Medical Training Magazine: You are on a number of Boards and important committees at the SSIH, National Patient Safety Foundation and GNSH to name a few and you work very hard to get members of the different associations to work together to achieve common goals. Please discuss the importance of working together and what you would like to see accomplished.

Doug Beighle: At Simulab we have a very experienced management team, which gives me an opportunity to spend almost a third of my time focused on issues external to our company. Nearly five years ago we realized the Patient Safety and Medical Simulation movements were suffering from the same symptom – lack of resources. By this I mean a lack of adequate budget: allocated trainer time, learner time, and training facilities and equipment. The majority of my external work is an effort to support these movements by increasing awareness, working to break down silos, and building partnerships. Medical errors in the United States are a multi-billion dollar annual problem. Yet, two of the most powerful opportunities to reduce these errors, patient safety programs and simulation-based education are under-resourced. Bringing in a business perspective helps healthcare educators and patient safety professionals build a case to get their projects adequately funded. Ultimately, the first step towards reducing medical errors requires that educators, healthcare providers, patient safety experts, and financial officers break down their silos and work together using the same language.

MTM: How could the simulation industry help itself and the healthcare sector to improve training, patient care and results?

DB: There are many initiatives that can help speed up the process of improving patient care. One of the highest impact possibilities is integrating the simulator and curricula into one training system. In these settings learners would use a simulator and modules to self-direct learning. These systems create the ability to easily measure a learner’s path to mastery. This process would not only reduce the cost of educational interventions, but it might increase the likelihood of retention. Additionally, without the need for an instructor to be present, scheduling periodic assessments of adherence would be easier. There are examples of this today from the Resuscitation Quality Improvement (RQI) product from Laerdal, products from SonoSim and many other virtual reality training systems.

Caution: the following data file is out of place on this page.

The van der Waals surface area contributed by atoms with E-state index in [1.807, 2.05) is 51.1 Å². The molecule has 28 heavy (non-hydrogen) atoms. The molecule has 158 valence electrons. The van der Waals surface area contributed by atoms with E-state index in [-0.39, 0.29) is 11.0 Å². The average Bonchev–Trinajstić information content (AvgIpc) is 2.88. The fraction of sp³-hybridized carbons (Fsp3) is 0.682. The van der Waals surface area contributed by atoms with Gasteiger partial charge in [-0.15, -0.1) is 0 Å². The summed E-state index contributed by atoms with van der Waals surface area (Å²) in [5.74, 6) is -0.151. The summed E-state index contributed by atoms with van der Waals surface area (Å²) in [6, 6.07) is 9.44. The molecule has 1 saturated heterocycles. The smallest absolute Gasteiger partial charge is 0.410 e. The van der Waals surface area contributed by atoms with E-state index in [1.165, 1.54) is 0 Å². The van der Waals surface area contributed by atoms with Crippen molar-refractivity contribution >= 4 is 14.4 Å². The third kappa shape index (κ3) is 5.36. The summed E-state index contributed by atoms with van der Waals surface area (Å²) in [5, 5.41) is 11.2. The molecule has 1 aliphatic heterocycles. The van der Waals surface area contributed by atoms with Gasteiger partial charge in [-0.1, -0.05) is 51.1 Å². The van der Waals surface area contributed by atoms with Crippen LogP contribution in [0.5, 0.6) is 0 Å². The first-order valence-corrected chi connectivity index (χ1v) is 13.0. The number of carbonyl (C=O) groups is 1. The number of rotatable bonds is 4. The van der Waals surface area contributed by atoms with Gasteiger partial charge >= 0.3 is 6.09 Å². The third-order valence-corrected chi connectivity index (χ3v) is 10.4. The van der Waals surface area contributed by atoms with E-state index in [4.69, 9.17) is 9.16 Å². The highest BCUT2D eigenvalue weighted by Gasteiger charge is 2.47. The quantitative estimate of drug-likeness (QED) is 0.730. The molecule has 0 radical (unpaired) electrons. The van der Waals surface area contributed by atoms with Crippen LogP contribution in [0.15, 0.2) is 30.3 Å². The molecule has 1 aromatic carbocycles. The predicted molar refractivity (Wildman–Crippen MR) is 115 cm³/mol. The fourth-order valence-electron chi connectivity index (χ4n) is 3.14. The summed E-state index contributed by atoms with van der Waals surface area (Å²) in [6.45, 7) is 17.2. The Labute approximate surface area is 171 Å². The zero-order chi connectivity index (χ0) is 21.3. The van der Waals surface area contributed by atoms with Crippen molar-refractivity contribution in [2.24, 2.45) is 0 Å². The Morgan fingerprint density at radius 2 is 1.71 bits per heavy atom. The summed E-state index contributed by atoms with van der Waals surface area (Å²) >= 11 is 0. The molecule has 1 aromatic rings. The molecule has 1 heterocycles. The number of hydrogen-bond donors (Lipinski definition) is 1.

MTM: What effect do you think the merger between the Institute for Healthcare Improvement (IHI) and the National Patient Safety Foundation will have on patient safety and outcomes?

DB: As a member of one of the NPSF committees I do not know the behind the scenes but everyone believes it will be a very beneficial merger. The new group will continue under the IHI name and one of its goals is to revitalize the issue of patient safety. Derek Feeley, CEO and president of IHI, will lead the combined organization and Dr. Tejal Gandhi, president and CEO of NPSF, will lead the new organization’s patient safety teams. One goal of the new group is to draw greater attention to patient safety across the care continuum and not just in hospitals. It would be beneficial if they work with industry, academia and hospitals to bring innovation to medical education and work together by having state chapters or regional chapters.

Read the full interview with Doug in the latest edition of Medical Training Magazine

Operative Experience Expands Portfolio of Realistic Surgical and Team Training Simulators | IMSH 2017 Video Interview with CEO

realistic skin surgical simulator

At IMSH 2017, HealthySimulation.com had the opportunity to interview Mick Navin, CEO of Operative Experience Inc (OEI) about their expanded range of hyper-realistic surgical simulators with engaging anatomy, as well as to learn about the recent investments and support by Lou Oberndorf — who lead the growth of METI which was acquired by CAE Healthcare. Mick shared that OEI is on a mission to revolutionize surgical and medical team training using medical simulators with unprecedented anatomical and surgical fidelity within a rigorous experiential instructional paradigm. HealthySim provided a video interview about OEI during the 2012 IMSH event, suggesting it would only be a matter of time before the technology was expanded by investment support — and we are glad to see it was by one of our industries commercial pioneers!